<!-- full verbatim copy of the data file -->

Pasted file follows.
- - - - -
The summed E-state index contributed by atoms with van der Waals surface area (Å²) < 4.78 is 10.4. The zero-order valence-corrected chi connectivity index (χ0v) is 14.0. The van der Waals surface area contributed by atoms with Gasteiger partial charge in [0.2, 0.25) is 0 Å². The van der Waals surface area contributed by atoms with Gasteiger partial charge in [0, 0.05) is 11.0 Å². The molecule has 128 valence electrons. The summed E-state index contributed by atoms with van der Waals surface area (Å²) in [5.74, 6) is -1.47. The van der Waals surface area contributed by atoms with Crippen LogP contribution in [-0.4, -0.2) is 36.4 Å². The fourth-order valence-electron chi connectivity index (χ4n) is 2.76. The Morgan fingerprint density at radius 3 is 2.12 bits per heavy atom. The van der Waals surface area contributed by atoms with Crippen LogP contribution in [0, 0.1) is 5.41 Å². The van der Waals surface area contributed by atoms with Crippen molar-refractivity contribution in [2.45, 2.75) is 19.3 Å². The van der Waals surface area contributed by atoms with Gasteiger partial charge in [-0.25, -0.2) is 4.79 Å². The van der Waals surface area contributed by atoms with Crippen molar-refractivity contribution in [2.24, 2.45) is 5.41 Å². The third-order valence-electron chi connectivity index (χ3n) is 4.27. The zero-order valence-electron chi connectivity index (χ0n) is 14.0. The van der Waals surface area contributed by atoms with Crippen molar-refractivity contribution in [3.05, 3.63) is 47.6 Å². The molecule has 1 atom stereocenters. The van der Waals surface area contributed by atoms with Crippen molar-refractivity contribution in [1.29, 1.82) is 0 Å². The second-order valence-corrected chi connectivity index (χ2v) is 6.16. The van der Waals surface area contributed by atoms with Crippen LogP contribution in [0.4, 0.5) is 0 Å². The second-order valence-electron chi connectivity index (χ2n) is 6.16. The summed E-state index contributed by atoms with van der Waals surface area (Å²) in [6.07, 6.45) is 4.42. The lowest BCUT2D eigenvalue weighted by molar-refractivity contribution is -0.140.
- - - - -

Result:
The summed E-state index contributed by atoms with van der Waals surface area (Å²) < 4.78 is 10.4. The zero-order valence-corrected chi connectivity index (χ0v) is 14.0. The van der Waals surface area contributed by atoms with Gasteiger partial charge in [0.2, 0.25) is 0 Å². The van der Waals surface area contributed by atoms with Gasteiger partial charge in [0, 0.05) is 11.0 Å². The molecule has 128 valence electrons. The summed E-state index contributed by atoms with van der Waals surface area (Å²) in [5.74, 6) is -1.47. The van der Waals surface area contributed by atoms with Crippen LogP contribution in [-0.4, -0.2) is 36.4 Å². The fourth-order valence-electron chi connectivity index (χ4n) is 2.76. The Morgan fingerprint density at radius 3 is 2.12 bits per heavy atom. The van der Waals surface area contributed by atoms with Crippen LogP contribution in [0, 0.1) is 5.41 Å². The van der Waals surface area contributed by atoms with Crippen molar-refractivity contribution in [2.45, 2.75) is 19.3 Å². The van der Waals surface area contributed by atoms with Gasteiger partial charge in [-0.25, -0.2) is 4.79 Å². The van der Waals surface area contributed by atoms with Crippen molar-refractivity contribution in [2.24, 2.45) is 5.41 Å². The third-order valence-electron chi connectivity index (χ3n) is 4.27. The zero-order valence-electron chi connectivity index (χ0n) is 14.0. The van der Waals surface area contributed by atoms with Crippen molar-refractivity contribution in [3.05, 3.63) is 47.6 Å². The molecule has 1 atom stereocenters. The van der Waals surface area contributed by atoms with Crippen molar-refractivity contribution in [1.29, 1.82) is 0 Å². The second-order valence-corrected chi connectivity index (χ2v) is 6.16. The van der Waals surface area contributed by atoms with Crippen LogP contribution in [0.4, 0.5) is 0 Å². The second-order valence-electron chi connectivity index (χ2n) is 6.16. The summed E-state index contributed by atoms with van der Waals surface area (Å²) in [6.07, 6.45) is 4.42. The lowest BCUT2D eigenvalue weighted by molar-refractivity contribution is -0.140.